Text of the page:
I recycle a LOT of sacks of every variety. By taking best care of each one, and In order to store as many and as neatly as possible, I smoothe out all air and flatten out all sacks, into stacks of the same kind. Then I place each stack handle-side down into a sack just like it, for identification. The remaining two handles of the holding sack I place over a clothes hanger neck and hang in a closet. This way, I have them not only ready to use, looking almost new, but have them neatly stored away and well-compacted out of sight.
To prevent pest infestation/attraction, I do not store any that have had dairy products, meats or anything that has leaked in them, that have even tiny holes, nor are badly wrinkled. By having them already sorted, I can more efficiently reuse/recycle them. The wrinkled ones I use immediately for my house bunny's bed/toilet box lining, and left-over bones from kitchen table scraps unfit for composting. Any leaks that are washable, I wash in hot soapy water, then rinse in a mild, weak, bleach water to prevent mold growth and souring, then I use it for collecting my kitchen scraps for the outside compost. This is the final step for a sack in our home. Once re-used and contaminated with kitchen waste scheduled for the garden, I finally toss it.
It really helps our family to have ready access to a sack that is the appropriate size, shape, condition, and even for returning items for refunds. I keep a few of the less wrinkled ones in the floor of my car's back seat for cleaning out garbage each time we go out, and having the sack full for when we find a public trashcan, helping keep the older car at least clean.
This Summer, I hope to double-sack a few of my rare Hybrid Allium bulbs and perhaps sell them to garden centers.
By Lynda from Richardson, TX
Plastic bags are really bad for the environment and a lot of countries are considering banning them.
Have you considered, using a cloth bag instead, then you can also save on storage space at the same time.
Plastic bags are terrible. I know. And I need to switch to reusable canvas... I have no excuse. (Well, I could make some up....)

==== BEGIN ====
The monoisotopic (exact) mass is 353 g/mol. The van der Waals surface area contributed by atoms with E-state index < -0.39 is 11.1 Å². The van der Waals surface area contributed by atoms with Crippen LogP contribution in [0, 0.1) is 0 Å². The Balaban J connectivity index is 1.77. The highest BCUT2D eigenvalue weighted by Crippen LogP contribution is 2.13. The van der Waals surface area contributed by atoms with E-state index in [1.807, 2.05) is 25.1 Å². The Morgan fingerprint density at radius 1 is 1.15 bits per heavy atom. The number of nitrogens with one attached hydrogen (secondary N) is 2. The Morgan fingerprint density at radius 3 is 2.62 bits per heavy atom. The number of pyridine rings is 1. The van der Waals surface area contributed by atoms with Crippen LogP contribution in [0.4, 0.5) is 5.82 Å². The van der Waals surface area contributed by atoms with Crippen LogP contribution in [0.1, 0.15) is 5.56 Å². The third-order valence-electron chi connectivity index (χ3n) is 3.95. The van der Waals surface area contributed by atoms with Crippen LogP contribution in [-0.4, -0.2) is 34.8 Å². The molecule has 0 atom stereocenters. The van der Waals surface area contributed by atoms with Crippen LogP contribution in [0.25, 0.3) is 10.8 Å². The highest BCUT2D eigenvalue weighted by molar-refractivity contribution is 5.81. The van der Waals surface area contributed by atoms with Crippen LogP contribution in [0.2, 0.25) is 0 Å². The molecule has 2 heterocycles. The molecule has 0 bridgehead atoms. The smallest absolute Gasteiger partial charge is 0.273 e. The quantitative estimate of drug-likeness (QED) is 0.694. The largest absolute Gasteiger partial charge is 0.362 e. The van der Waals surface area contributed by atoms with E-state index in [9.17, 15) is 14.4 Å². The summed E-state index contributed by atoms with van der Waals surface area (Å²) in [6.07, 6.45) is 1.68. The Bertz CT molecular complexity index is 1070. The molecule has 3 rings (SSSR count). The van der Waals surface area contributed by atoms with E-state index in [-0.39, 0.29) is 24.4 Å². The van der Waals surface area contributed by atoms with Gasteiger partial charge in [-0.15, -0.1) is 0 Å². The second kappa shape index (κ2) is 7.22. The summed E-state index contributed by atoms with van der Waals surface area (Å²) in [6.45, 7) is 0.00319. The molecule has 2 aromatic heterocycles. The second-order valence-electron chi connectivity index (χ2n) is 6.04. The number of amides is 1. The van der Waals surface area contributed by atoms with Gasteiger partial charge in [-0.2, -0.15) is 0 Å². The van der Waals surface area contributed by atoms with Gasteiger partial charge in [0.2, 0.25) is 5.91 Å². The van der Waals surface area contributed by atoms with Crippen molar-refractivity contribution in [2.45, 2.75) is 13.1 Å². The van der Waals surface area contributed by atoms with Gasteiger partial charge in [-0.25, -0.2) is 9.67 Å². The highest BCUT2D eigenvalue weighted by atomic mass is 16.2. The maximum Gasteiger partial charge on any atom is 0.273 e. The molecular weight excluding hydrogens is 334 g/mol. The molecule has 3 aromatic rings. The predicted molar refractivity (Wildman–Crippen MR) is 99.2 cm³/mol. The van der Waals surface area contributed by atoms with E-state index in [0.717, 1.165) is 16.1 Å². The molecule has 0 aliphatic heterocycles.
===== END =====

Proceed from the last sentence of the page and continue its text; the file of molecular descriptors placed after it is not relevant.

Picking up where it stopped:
However, at the moment I am still the evil consumer of such things, and they DO get reused. I line small trash cans with them, and diapers of the extremely odiferous sort get expedited to the dumpster in them, etc... And when they start to pile up, I RECYCLE the paper towel tube left over when the towels are gone, and stuff the bags in. One tube holds quite a few bags, and then they will fit neatly in a drawer or cabinet. If I get too many, I take them to someone who's having a garage sale, or a thrift store that will reuse them.
Oh, yeah, and you can wad up a bag and shove it in the sink drain in case your stopper has disappeared. Kids....!
Did you know that it takes 1,000 years for a plastic bag to decompose in a landfill? So, congratulations for saving bags for other uses, instead of filling up landfills! You can also, cut them into long strips and crochet them into purses, or other bags, like tote bags. Sometimes I use a plastic bag from a store, as a large ziploc bag for large bowls of food. There isn't a zip but you can just tie them shut and they work great!
BE careful because plastic bags leach dioxins and if you store food in them, they leach in to the food. If you re-use the bags you are risking health to some extent because they are meant to be short term use only. I used to always reuse my bags too until I learned about this. Avoiding plastic in the first place is best.
For the critics of plastic bags; paper bags waste trees. Canvas bags are unsanitary and carry germs, especially on the bottom where it sits on the floor and then on the counter - top.
My grandparents didn't spend their life worrying about all of the things that our generation worries about and they lived a long full frugal life. I admire this lady who carefully cares for and re-uses her plastic bags, and I think we should not be critical of her.
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